while continuing the introduction of superheated steam allowing the petroleum liquids in the formation heated by the steam for flow by gravity into the peripheral zone of the formation to form a reservoir of liquid, at the end of a period sufficiently long to assure the presence of superheated steam throughout the void containing structure of the formation operating the pumps to remove liquid petroleum through the production tubing,

stopping the operation of each pump whenever the level of petroleum adjacent the respective pump reaches a predetermined minimum and starting the pump again when the adjacent level of petroleum has been increased to a predetennined height; and

continuing the operation of the pumps in accordance with the levels of the liquid petroleum in the periphery of the formation and continuing the admission of superheated steam to maintain the void structure including newly produced voids filled therewith until substantially all of the petroleum in the formation has been removed.

24. The method of claim 23 including the step of maintaining throughout the period of production of petroleum from the formation a full heat balance whereby the heat lost and that removed with the produced petroleum is made up by the continued introduction of superheated steam and the void structure of the formation including newly produced voids is maintained filled with superheated steam.

Patent Citations
Cited PatentFiling datePublication dateApplicantTitle
US2148717 *Jan 21, 1937Feb 28, 1939Whitney Alvin MProcess of extracting oil from oil sands
US3155160 *Nov 27, 1959Nov 3, 1964Pan American Petroleum CorpRecovery of heavy oils by steam extraction
US3330353 *Sep 22, 1964Jul 11, 1967Shell Oil CoThermal soak zones by fluidized fractures in unconsolidated, petroleum producing reservoirs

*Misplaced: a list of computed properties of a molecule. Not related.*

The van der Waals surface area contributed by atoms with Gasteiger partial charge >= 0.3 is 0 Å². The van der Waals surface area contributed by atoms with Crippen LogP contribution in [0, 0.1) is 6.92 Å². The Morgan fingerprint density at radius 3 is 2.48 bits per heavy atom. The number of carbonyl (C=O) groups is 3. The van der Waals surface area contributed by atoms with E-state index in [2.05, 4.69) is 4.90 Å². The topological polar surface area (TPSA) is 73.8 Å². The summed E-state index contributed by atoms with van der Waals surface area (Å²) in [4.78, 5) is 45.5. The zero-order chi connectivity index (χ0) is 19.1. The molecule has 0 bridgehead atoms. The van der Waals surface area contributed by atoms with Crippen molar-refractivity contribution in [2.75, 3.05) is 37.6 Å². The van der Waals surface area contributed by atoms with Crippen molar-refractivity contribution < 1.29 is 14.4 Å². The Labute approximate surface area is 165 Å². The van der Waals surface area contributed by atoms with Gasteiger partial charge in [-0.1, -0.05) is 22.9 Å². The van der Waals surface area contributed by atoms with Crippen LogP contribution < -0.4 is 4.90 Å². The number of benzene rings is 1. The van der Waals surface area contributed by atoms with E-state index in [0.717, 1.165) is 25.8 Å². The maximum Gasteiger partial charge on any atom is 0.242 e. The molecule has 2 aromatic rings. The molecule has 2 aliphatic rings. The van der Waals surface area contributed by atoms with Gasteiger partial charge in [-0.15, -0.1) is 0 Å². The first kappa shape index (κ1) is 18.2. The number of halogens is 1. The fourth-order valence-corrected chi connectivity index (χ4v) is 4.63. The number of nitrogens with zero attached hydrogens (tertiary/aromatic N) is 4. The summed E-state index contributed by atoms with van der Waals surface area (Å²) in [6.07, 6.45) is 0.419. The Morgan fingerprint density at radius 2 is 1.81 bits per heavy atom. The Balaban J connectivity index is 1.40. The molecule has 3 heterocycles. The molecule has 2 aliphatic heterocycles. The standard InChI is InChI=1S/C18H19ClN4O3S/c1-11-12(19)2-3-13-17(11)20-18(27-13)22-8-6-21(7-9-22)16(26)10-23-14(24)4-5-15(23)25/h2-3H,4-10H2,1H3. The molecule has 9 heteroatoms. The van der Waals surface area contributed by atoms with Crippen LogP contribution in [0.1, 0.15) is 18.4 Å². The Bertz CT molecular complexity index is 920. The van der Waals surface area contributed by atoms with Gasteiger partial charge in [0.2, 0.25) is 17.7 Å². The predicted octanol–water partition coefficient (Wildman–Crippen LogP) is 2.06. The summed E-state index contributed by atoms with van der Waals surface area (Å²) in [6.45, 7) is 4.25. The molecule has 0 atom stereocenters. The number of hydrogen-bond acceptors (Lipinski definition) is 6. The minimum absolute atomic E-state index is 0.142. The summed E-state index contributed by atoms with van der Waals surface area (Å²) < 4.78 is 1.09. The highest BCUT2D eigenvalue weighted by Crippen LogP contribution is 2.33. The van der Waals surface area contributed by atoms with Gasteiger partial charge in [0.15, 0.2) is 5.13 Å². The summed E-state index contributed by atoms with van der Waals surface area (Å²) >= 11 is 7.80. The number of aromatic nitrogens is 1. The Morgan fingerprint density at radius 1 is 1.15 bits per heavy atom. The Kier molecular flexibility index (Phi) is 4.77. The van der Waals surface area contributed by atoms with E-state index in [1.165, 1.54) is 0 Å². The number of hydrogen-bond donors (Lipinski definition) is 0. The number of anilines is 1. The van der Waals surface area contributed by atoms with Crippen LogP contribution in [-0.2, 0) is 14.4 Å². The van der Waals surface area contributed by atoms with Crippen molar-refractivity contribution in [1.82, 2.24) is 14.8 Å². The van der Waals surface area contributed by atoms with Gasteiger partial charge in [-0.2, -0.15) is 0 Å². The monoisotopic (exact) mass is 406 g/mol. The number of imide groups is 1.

US3358762 *Dec 6, 1965Dec 19, 1967Shell Oil CoThermoaugmentation of oil-producing reservoirs
Non-Patent Citations
Reference
1 *Uren, PETROLEUM PRODUCTION ENGINEERING, Oil Field Exploitation, Third Edition, McGraw-Hill Book Co., Inc., New York, 1953, pp. 474,475,478 480 and 492 497 relied on Copy in Gp. 353
Referenced by
Citing PatentFiling datePublication dateApplicantTitle
US4344485 *Jun 25, 1980Aug 17, 1982Exxon Production Research CompanyRecovery of oil from a tar sand deposit
US4597443 *Nov 14, 1983Jul 1, 1986Mobile Oil CorporationViscous oil recovery method
US4697642 *Jun 27, 1986Oct 6, 1987Tenneco Oil CompanyGravity stabilized thermal miscible displacement process
US5016709 *Jun 5, 1989May 21, 1991Institut Francais Du PetroleProcess for assisted recovery of heavy hydrocarbons from an underground formation using drilled wells having an essentially horizontal section
US5016710 *Jun 26, 1987May 21, 1991Institut Francais Du PetroleMethod of assisted production of an effluent to be produced contained in a geological formation
US5803171 *Sep 29, 1995Sep 8, 1998Amoco CorporationModified continuous drive drainage process
DE3025750A1 *Jul 8, 1980Jan 29, 1981Exxon Production Research CoVerfahren zur gewinnung von oel aus teersanden
Classifications
U.S. Classification166/252.1, 166/272.3, 166/306
International ClassificationE21B43/24, E21B43/16
Cooperative ClassificationE21B43/24
European ClassificationE21B43/24